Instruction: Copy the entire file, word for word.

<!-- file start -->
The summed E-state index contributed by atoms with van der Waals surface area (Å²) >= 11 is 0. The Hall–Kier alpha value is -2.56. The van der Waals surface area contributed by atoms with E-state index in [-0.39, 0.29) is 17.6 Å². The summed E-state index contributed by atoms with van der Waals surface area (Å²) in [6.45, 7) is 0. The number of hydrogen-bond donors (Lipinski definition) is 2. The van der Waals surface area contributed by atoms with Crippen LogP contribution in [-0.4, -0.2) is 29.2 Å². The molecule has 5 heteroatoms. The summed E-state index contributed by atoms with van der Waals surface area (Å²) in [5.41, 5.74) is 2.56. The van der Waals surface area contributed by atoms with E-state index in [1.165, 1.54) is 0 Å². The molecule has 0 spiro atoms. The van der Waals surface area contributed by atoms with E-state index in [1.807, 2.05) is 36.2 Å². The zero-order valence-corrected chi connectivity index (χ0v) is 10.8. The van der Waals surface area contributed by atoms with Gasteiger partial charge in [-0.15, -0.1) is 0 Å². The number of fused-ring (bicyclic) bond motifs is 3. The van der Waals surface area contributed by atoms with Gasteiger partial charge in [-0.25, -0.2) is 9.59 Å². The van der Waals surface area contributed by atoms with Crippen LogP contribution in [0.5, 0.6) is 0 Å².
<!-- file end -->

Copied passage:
The summed E-state index contributed by atoms with van der Waals surface area (Å²) >= 11 is 0. The Hall–Kier alpha value is -2.56. The van der Waals surface area contributed by atoms with E-state index in [-0.39, 0.29) is 17.6 Å². The summed E-state index contributed by atoms with van der Waals surface area (Å²) in [6.45, 7) is 0. The number of hydrogen-bond donors (Lipinski definition) is 2. The van der Waals surface area contributed by atoms with Crippen LogP contribution in [-0.4, -0.2) is 29.2 Å². The molecule has 5 heteroatoms. The summed E-state index contributed by atoms with van der Waals surface area (Å²) in [5.41, 5.74) is 2.56. The van der Waals surface area contributed by atoms with E-state index in [1.165, 1.54) is 0 Å². The molecule has 0 spiro atoms. The van der Waals surface area contributed by atoms with E-state index in [1.807, 2.05) is 36.2 Å². The zero-order valence-corrected chi connectivity index (χ0v) is 10.8. The van der Waals surface area contributed by atoms with Gasteiger partial charge in [-0.15, -0.1) is 0 Å². The number of fused-ring (bicyclic) bond motifs is 3. The van der Waals surface area contributed by atoms with Gasteiger partial charge in [-0.25, -0.2) is 9.59 Å². The van der Waals surface area contributed by atoms with Crippen LogP contribution in [0.5, 0.6) is 0 Å².